Tuesday, November 1, 2016

Wine Flaws

  It’s so much easier conversing with the internationally good-looking people of Miami Beach. It's like you don’t even need to introduce yourself, you can just tell right away these are deep, interesting people and you are going to hit it off perfectly. In contrast, in rural cultures -such as mine up there in the mountains of New York -it’s always a total surprise when you meet someone of interest. You just wouldn't expect it by looking them!
  Every winter I go down to Miami so that I can relate to people without all those flaws in the way- Big noses, love-handles, crooked teeth and splotchy skin… how is anyone supposed to get to know you? What a relief it is to be in Miami where the men are all sculpted as if by Michelangelo and the women seem painted by Botticelli (except with larger breasts, of course- they didn't have the science in 15th century Florence to correct boob size.)
  Miamians know perfection takes a lot of effort, but it’s worth it.
  Perfect people, by definition, don’t have flaws. They don’t have barriers hanging-out, preventing us from digging deeper, blocking us from getting to know the person. I mean seriously, why can’t everyone else just do the necessary work? Maybe it’s because rural people still believe in God and not science? (I don't know, just guess.) Everyone knows that science has made this planet a lot healthier than it's ever been! Or maybe it’s just because rural people don’t have the money to be perfect? I don't know, I can't relate. But whatever their hangups are, I hope they evolve soon because let me tell you: this is one ugly planet! How are we to get to know one another with all these flaws in the way?!?!
   I wrote this bit of satire after a conversation about ‘wine flaws’ with a notable cider/ wine buyer. Her take on the subject is that flaws are inherently distracting. She sorts through a drink (like my East Branch, which she was specifically commenting on, but the waxing broader) as an auditor or inspector would: taking inventory of the notes, rather than experiencing them as the flow in an overall story. My argument, or defense to flaws, is that if the apples have deep and positive character then the flaws can even enhance the experience and make the cider more human. (It should be noted that this buyer is also well versed on Western European ciders, naturally fermented ciders like in Normandy or Somerset, where "clean" cider doesn't even exist.) So to hear criticism of earthy or farmy notes confuses me. I see those qualities as layers in a complex orchestra.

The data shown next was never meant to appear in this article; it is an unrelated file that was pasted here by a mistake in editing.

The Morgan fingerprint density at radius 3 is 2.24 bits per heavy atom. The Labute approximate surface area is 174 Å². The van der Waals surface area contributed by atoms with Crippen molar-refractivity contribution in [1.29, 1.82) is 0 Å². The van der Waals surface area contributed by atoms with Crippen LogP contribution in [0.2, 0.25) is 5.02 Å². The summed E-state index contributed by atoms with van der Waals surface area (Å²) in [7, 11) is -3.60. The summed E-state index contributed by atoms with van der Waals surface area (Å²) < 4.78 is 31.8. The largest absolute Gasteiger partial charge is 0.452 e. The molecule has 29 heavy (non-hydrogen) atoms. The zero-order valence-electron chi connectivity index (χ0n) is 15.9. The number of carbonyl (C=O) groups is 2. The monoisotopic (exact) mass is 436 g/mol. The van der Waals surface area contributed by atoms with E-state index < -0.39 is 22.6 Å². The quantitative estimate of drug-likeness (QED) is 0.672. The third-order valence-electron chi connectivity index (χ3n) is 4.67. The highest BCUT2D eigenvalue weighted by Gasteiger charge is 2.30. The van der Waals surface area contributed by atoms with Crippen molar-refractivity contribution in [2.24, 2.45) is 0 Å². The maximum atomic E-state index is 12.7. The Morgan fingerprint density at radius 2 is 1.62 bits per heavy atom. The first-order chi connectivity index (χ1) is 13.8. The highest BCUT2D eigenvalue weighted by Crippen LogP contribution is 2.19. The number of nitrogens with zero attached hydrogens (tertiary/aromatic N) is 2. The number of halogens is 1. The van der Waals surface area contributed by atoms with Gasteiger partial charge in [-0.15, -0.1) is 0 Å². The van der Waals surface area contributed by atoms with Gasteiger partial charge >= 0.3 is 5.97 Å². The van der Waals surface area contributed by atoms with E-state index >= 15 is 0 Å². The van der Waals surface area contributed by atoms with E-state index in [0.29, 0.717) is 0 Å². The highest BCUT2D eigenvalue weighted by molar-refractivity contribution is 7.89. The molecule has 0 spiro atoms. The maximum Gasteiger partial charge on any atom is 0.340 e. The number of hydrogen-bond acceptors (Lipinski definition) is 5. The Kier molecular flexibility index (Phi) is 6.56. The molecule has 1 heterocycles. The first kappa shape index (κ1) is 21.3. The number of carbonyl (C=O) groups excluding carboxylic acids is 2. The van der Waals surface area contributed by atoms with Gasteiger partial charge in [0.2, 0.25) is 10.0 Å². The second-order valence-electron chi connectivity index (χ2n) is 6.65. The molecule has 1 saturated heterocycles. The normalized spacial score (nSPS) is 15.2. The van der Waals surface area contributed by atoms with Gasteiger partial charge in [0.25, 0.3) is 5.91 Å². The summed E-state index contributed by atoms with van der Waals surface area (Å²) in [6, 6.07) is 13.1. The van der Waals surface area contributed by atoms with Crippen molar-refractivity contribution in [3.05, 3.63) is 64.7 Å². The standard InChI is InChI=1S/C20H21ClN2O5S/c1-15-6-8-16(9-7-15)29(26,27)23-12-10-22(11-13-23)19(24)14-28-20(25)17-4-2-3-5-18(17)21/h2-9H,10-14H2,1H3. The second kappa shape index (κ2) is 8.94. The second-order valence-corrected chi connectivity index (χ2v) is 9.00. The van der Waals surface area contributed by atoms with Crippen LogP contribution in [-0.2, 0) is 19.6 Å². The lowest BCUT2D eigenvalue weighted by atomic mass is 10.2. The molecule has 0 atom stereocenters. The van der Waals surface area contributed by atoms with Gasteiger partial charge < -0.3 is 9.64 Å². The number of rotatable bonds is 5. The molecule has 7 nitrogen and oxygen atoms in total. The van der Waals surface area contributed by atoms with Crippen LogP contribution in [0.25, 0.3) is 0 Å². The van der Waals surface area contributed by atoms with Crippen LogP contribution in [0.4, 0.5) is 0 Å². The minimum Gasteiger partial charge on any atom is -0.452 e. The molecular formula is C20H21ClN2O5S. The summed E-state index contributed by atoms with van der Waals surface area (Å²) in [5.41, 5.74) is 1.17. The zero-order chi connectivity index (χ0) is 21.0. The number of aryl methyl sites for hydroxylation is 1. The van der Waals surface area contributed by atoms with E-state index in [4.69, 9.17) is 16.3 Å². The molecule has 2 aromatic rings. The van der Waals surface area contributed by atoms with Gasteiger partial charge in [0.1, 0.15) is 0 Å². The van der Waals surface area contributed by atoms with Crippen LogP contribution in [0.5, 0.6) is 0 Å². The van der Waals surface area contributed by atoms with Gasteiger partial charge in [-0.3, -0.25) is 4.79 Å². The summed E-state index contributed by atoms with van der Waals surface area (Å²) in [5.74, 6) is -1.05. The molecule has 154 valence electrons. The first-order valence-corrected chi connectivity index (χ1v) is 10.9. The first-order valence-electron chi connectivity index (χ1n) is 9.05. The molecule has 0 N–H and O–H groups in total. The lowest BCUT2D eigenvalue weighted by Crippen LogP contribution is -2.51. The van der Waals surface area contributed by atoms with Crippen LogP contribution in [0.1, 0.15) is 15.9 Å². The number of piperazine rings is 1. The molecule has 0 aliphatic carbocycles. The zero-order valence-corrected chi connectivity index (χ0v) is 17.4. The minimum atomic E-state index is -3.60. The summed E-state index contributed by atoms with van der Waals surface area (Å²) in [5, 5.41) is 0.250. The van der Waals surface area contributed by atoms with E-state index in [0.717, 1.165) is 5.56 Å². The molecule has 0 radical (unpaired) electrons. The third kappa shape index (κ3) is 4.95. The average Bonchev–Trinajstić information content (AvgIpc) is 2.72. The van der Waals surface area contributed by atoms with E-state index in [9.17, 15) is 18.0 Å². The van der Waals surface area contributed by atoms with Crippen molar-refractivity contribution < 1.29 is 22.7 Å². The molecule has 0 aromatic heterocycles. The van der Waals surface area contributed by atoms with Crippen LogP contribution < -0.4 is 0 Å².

But let's be clear, we are not talking about overwhelming flaws, or purposely introduced yeast traits. Objectionable issues or contrived yeast styles do stick out like soar thumbs, and yes, they are a distraction from the apple (but in most poorly based ciders (as are most American ciders) that distraction is welcome.) No, what we are talking about in this essay are those faint farmy and earthy notes that you get in any high quality British or French cider, keeved or dry. These notes can also be briney, oaky, or even meaty but they are faint, peripheral and strangely complimentary to the mystery and message of the apple. How is that a flaw?

 Oh, I wish I could write more on this subject! There is so much about the American obsession with perfection and there is so much to our fear of flaws (and are they the same thing?) that I could write for months. For instance, I'm sure our need to conquer flaws in wine is completely related to monocultural farming, personal hygiene, and our national approach to human health! Ah, but the subject is too huge to take on in the middle of the pressing season. Perhaps this winter…